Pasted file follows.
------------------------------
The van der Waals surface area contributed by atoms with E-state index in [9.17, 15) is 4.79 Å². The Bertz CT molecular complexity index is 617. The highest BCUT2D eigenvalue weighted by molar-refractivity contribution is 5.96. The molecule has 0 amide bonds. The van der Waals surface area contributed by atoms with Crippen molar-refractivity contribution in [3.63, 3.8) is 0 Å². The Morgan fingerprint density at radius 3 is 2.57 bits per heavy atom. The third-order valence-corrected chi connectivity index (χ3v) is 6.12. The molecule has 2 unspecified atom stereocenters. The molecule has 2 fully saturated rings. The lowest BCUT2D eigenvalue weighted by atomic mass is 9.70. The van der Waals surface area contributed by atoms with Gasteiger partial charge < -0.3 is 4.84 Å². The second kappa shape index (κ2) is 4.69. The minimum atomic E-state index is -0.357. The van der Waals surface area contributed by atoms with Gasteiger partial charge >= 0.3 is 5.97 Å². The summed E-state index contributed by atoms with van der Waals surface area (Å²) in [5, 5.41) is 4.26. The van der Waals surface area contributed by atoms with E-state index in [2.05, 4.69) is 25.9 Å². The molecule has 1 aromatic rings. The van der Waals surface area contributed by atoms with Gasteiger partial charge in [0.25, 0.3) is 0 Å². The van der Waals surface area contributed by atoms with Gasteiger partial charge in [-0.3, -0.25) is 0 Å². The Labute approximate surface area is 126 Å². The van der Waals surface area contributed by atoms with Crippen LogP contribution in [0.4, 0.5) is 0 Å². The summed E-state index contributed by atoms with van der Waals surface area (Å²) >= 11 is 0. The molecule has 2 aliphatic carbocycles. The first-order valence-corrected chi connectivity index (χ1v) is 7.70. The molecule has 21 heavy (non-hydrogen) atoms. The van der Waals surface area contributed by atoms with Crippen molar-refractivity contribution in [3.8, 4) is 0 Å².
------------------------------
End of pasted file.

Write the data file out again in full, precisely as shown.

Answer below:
The van der Waals surface area contributed by atoms with E-state index in [9.17, 15) is 4.79 Å². The Bertz CT molecular complexity index is 617. The highest BCUT2D eigenvalue weighted by molar-refractivity contribution is 5.96. The molecule has 0 amide bonds. The van der Waals surface area contributed by atoms with Crippen molar-refractivity contribution in [3.63, 3.8) is 0 Å². The Morgan fingerprint density at radius 3 is 2.57 bits per heavy atom. The third-order valence-corrected chi connectivity index (χ3v) is 6.12. The molecule has 2 unspecified atom stereocenters. The molecule has 2 fully saturated rings. The lowest BCUT2D eigenvalue weighted by atomic mass is 9.70. The van der Waals surface area contributed by atoms with Gasteiger partial charge < -0.3 is 4.84 Å². The second kappa shape index (κ2) is 4.69. The minimum atomic E-state index is -0.357. The van der Waals surface area contributed by atoms with Gasteiger partial charge >= 0.3 is 5.97 Å². The summed E-state index contributed by atoms with van der Waals surface area (Å²) in [5, 5.41) is 4.26. The van der Waals surface area contributed by atoms with E-state index in [2.05, 4.69) is 25.9 Å². The molecule has 1 aromatic rings. The van der Waals surface area contributed by atoms with Gasteiger partial charge in [0.25, 0.3) is 0 Å². The van der Waals surface area contributed by atoms with Gasteiger partial charge in [-0.3, -0.25) is 0 Å². The Labute approximate surface area is 126 Å². The van der Waals surface area contributed by atoms with Crippen LogP contribution in [0.4, 0.5) is 0 Å². The summed E-state index contributed by atoms with van der Waals surface area (Å²) >= 11 is 0. The molecule has 2 aliphatic carbocycles. The first-order valence-corrected chi connectivity index (χ1v) is 7.70. The molecule has 21 heavy (non-hydrogen) atoms. The van der Waals surface area contributed by atoms with Crippen molar-refractivity contribution in [3.8, 4) is 0 Å².